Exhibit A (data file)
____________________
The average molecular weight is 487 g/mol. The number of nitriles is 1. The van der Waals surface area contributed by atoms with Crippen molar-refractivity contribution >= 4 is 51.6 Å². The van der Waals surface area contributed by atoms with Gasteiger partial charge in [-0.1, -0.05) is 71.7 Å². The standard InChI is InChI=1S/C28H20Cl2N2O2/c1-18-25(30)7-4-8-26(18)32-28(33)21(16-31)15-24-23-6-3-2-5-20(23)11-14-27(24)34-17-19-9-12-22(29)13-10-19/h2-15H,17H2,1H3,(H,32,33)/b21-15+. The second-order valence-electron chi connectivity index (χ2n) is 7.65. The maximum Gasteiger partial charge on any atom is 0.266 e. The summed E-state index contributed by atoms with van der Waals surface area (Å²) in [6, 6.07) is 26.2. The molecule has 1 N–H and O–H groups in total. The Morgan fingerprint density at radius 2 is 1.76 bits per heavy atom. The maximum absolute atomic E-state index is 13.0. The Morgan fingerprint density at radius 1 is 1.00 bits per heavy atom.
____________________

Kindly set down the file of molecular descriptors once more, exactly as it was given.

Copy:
The average molecular weight is 487 g/mol. The number of nitriles is 1. The van der Waals surface area contributed by atoms with Crippen molar-refractivity contribution >= 4 is 51.6 Å². The van der Waals surface area contributed by atoms with Gasteiger partial charge in [-0.1, -0.05) is 71.7 Å². The standard InChI is InChI=1S/C28H20Cl2N2O2/c1-18-25(30)7-4-8-26(18)32-28(33)21(16-31)15-24-23-6-3-2-5-20(23)11-14-27(24)34-17-19-9-12-22(29)13-10-19/h2-15H,17H2,1H3,(H,32,33)/b21-15+. The second-order valence-electron chi connectivity index (χ2n) is 7.65. The maximum Gasteiger partial charge on any atom is 0.266 e. The summed E-state index contributed by atoms with van der Waals surface area (Å²) in [6, 6.07) is 26.2. The molecule has 1 N–H and O–H groups in total. The Morgan fingerprint density at radius 2 is 1.76 bits per heavy atom. The maximum absolute atomic E-state index is 13.0. The Morgan fingerprint density at radius 1 is 1.00 bits per heavy atom.